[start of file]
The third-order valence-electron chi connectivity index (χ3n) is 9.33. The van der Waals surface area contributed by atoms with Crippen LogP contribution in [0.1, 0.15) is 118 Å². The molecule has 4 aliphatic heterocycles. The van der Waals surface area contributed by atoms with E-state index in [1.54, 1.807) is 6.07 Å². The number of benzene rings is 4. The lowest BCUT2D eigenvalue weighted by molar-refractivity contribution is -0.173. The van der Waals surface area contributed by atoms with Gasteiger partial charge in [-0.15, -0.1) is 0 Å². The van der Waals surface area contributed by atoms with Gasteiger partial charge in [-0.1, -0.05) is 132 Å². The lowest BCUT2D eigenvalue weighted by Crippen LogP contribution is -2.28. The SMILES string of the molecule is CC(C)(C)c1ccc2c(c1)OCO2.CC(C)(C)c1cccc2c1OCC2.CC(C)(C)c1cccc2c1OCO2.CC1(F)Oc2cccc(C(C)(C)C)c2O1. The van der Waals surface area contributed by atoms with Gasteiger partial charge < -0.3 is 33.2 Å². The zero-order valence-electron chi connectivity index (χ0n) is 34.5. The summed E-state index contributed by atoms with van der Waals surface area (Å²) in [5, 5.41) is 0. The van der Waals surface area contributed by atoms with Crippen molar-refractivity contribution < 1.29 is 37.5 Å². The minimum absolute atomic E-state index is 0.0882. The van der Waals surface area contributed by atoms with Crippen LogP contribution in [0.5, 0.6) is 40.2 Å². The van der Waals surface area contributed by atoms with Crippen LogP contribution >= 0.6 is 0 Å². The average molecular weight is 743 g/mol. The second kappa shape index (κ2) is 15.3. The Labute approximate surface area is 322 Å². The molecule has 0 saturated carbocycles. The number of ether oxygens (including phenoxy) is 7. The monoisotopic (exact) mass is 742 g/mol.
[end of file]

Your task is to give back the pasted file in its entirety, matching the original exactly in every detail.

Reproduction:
The third-order valence-electron chi connectivity index (χ3n) is 9.33. The van der Waals surface area contributed by atoms with Crippen LogP contribution in [0.1, 0.15) is 118 Å². The molecule has 4 aliphatic heterocycles. The van der Waals surface area contributed by atoms with E-state index in [1.54, 1.807) is 6.07 Å². The number of benzene rings is 4. The lowest BCUT2D eigenvalue weighted by molar-refractivity contribution is -0.173. The van der Waals surface area contributed by atoms with Gasteiger partial charge in [-0.15, -0.1) is 0 Å². The van der Waals surface area contributed by atoms with Gasteiger partial charge in [-0.1, -0.05) is 132 Å². The lowest BCUT2D eigenvalue weighted by Crippen LogP contribution is -2.28. The SMILES string of the molecule is CC(C)(C)c1ccc2c(c1)OCO2.CC(C)(C)c1cccc2c1OCC2.CC(C)(C)c1cccc2c1OCO2.CC1(F)Oc2cccc(C(C)(C)C)c2O1. The van der Waals surface area contributed by atoms with Gasteiger partial charge < -0.3 is 33.2 Å². The zero-order valence-electron chi connectivity index (χ0n) is 34.5. The summed E-state index contributed by atoms with van der Waals surface area (Å²) in [5, 5.41) is 0. The van der Waals surface area contributed by atoms with Crippen molar-refractivity contribution < 1.29 is 37.5 Å². The minimum absolute atomic E-state index is 0.0882. The van der Waals surface area contributed by atoms with Crippen LogP contribution in [0.5, 0.6) is 40.2 Å². The van der Waals surface area contributed by atoms with Crippen LogP contribution >= 0.6 is 0 Å². The average molecular weight is 743 g/mol. The second kappa shape index (κ2) is 15.3. The Labute approximate surface area is 322 Å². The molecule has 0 saturated carbocycles. The number of ether oxygens (including phenoxy) is 7. The monoisotopic (exact) mass is 742 g/mol.